Putting a price-tag on the planet
What is a sip of clean water worth? Is there economic value in the shade of a tree? And how much would you pay for a breath of fresh air?
Putting a price on a natural bounty long taken for granted as free may sound impossible, even ridiculous. But after three decades on the fringes of serious policymaking, the idea is gaining traction, from the vividly clear waters of the Maldives to the sober, suited reaches of the World Bank.
As traditional measures of economic progress like GDP are criticized for ignoring downsides including pollution or diminishment of resources such as fresh water or fossil fuels, there has been an increased urgency to arguments for a more balanced and accurate reckoning of costs. That is particularly so as fast-developing nations such as India and China jostle with rich nations for access to those resources and insist on their own right to pollute on a path toward growth.
Proponents of so-called "green accounting" — who will gather in Rio de Janeiro this week for the Rio Earth Summit — hope that putting dollar values on resources will slam the brakes on unfettered development. A mentality of growth at any cost is already blamed for disasters like the chronic floods that hit deforested Haiti or the raging sand storms that have swept regions of China, worsening desertification.
If the value of an asset like a machine is reduced as it wears out, proponents say, the same accounting principle should apply to a dwindling natural resource.
"Environmental arguments come from the heart. But in today's world based on economics it's hard for arguments of the heart to win," said Pavan Sukhdev, a former banker now leading an ongoing project that was proposed by the Group of Eight industrialized nations to study monetary values for the environment.
That study, started in 2007, has estimated the world economy suffers roughly $2.5 trillion to $4 trillion in losses every year due to environmental degradation. That's up to 7 per cent of global GDP.
"We need to understand what we're losing in order to save it," Sukhdev said. "You cannot manage what you do not measure."
Using the same accounting principles, some countries are already changing policy.
The Maldives recently banned fishing gray reef sharks after working out that each was worth $3,300 a year in tourism revenue, versus $32 paid per catch. Ugandans spared a Kampala wetland from agricultural development after calculating it would cost $2 million a year to run a sewage treatment facility — the same job the swamp does for free.
But environmental accounting still faces many detractors and obstacles. Among them is resistance from governments who might lack the resources and expertise to publish a "greened" set of national accounts alongside those measuring economic growth. Particularly in the developing world, many still struggle to produce even traditional statistics that are timely and credible.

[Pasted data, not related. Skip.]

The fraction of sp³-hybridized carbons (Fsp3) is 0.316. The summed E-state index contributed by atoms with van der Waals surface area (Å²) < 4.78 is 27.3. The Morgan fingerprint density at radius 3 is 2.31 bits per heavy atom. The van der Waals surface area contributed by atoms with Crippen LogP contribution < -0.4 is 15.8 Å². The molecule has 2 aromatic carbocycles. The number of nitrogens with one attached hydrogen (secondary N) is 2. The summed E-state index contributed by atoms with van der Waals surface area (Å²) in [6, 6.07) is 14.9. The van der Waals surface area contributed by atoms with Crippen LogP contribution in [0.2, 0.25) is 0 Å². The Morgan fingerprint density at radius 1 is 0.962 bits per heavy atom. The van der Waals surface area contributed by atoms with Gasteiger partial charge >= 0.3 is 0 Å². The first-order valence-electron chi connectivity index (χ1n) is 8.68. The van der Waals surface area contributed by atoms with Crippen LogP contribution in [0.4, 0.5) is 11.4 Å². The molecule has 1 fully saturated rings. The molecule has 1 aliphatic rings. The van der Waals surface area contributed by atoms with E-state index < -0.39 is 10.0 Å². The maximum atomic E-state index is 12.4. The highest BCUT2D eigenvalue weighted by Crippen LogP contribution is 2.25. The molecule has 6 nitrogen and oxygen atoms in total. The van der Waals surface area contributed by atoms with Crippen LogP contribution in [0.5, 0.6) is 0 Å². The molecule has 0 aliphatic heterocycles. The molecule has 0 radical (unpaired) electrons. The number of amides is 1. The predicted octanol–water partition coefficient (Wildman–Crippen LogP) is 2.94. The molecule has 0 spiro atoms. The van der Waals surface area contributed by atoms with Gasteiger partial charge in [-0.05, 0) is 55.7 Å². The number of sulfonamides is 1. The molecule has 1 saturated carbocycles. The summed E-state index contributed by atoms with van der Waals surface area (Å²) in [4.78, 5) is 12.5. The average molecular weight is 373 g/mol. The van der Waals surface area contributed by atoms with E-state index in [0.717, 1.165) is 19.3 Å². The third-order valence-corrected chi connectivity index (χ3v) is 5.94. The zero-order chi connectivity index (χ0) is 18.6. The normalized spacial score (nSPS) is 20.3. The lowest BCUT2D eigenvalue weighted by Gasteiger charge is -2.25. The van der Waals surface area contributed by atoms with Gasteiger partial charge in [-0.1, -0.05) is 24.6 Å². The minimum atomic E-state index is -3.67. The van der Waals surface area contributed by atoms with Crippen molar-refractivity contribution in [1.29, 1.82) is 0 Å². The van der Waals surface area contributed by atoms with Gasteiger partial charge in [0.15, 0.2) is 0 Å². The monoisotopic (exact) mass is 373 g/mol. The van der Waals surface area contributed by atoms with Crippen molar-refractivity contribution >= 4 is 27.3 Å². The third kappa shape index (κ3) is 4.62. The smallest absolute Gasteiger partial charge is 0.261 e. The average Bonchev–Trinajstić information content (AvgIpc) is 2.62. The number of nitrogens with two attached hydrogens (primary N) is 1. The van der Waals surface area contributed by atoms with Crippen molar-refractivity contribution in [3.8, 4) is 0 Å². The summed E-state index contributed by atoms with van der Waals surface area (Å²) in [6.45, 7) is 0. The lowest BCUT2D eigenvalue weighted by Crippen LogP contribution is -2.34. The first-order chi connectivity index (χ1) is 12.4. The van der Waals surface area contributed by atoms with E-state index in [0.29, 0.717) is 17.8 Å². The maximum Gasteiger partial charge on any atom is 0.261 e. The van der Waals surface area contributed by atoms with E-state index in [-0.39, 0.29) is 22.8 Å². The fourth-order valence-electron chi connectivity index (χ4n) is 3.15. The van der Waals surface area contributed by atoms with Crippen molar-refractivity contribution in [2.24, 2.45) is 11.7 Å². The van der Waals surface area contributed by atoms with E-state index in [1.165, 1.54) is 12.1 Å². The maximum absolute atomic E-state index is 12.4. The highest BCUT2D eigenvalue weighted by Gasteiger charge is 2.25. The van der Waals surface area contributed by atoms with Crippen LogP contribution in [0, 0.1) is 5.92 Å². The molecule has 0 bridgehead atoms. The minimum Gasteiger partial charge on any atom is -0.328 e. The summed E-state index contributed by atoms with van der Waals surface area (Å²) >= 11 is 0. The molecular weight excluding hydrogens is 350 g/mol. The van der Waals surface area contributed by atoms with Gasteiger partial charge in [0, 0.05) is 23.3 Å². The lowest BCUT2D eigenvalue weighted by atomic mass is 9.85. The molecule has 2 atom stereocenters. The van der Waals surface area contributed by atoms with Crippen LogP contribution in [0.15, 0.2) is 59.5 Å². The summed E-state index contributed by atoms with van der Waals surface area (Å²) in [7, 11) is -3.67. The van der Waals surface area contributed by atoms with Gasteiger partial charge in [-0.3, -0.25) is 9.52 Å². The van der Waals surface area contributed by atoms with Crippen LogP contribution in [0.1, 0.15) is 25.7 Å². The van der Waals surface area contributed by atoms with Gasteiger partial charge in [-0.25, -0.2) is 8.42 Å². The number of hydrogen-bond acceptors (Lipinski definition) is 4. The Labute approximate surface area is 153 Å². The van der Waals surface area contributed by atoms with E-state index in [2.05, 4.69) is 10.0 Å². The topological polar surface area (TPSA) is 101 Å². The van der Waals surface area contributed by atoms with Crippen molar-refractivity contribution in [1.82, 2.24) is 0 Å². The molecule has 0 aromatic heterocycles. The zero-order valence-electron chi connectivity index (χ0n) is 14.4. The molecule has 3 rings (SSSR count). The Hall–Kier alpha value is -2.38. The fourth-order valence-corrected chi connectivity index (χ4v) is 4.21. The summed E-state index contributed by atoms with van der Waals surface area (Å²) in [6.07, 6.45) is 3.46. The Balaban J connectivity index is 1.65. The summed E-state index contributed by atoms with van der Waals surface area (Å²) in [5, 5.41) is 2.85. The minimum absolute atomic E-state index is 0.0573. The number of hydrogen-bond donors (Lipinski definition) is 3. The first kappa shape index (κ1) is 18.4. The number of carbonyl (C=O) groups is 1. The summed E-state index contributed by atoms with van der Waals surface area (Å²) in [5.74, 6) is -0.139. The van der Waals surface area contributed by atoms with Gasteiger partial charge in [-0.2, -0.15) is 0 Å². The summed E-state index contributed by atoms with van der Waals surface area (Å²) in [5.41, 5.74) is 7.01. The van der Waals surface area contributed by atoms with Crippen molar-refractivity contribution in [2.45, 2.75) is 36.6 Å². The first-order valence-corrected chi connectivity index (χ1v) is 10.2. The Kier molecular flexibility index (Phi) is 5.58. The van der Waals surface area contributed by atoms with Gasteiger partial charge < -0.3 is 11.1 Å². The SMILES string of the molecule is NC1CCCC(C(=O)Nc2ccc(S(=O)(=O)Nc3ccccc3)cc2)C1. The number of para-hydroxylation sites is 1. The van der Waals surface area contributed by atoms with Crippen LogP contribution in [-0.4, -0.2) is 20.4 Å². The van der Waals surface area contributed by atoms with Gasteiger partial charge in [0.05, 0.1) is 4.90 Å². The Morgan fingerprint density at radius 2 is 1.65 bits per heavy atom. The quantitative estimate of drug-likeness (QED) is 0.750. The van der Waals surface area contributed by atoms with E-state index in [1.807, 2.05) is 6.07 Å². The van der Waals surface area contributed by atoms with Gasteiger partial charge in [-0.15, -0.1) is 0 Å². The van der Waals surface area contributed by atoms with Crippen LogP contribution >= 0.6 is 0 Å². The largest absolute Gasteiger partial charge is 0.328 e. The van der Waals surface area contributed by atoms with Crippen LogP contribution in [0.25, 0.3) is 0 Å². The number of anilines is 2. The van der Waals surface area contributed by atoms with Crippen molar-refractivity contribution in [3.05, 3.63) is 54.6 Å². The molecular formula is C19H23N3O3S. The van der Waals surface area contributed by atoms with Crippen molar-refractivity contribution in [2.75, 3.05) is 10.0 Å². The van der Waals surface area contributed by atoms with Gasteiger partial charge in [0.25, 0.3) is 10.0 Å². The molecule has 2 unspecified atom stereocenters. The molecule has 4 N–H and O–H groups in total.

And even practitioners are riven by debates on how to put a price on a vast range of natural resources and systems that encapsulate everything from pollination by bees to the erosion prevented by mangroves in an estuary. The single largest difficulty is that markets, which are the easiest way to value goods and services, don't exist for ecosystems.
"Since many things don't formally have a market price, how do you value them? Almost all the debate and discussion really hinges around valuation issues, and that is where it can get flakey," said India's former chief statistician Pronab Sen.
Opposition is also expected from parts of the corporate world, since green accounting could make doing business or buying products more expensive.
Some businesses, however, are embracing the idea to appeal to consumers demanding more accountability. Supermarkets like Britain's Tesco now offer carbon footprints on packaging alongside calorie counts.
At a national level, green accounting is already being embraced by some governments, even if still in piecemeal fashion.
India in April announced plans for green national accounts by 2015 though it's unclear if the country's chaotic bureaucracy can reach that target. Australia will soon begin taxing carbon dioxide emissions, which Costa Rica has been doing for a decade to fund forest preservation.
But should one lake be worth more than another? Does it matter if people depend on it, or if it supports schools of tasty fish? Should it even matter what it's used for now? Or is it more important to consider if it can be replenished?
Some argue such questions make it clear that subjecting the natural world to free market ideology is immoral and counterproductive.
"The result would be the further privatisation of essential elements of our planet to which we all share rights and have responsibilities," writes Hannah Griffiths from the World Development Movement, a UK-based anti-poverty campaigning organization, in a recent essay for the Guardian.
Still, some experts in the field say the world is on track to having comprehensive green accounts within 10 to 15 years.
"Doing something is better than doing nothing. We shouldn't even aim for perfection, either," said Sen, the former statistician.
"It is much more important to come up with a methodology that people find intuitively acceptable rather than looking for hard commercial truths. If at a gut level people find it fair, then I think we can run with the idea."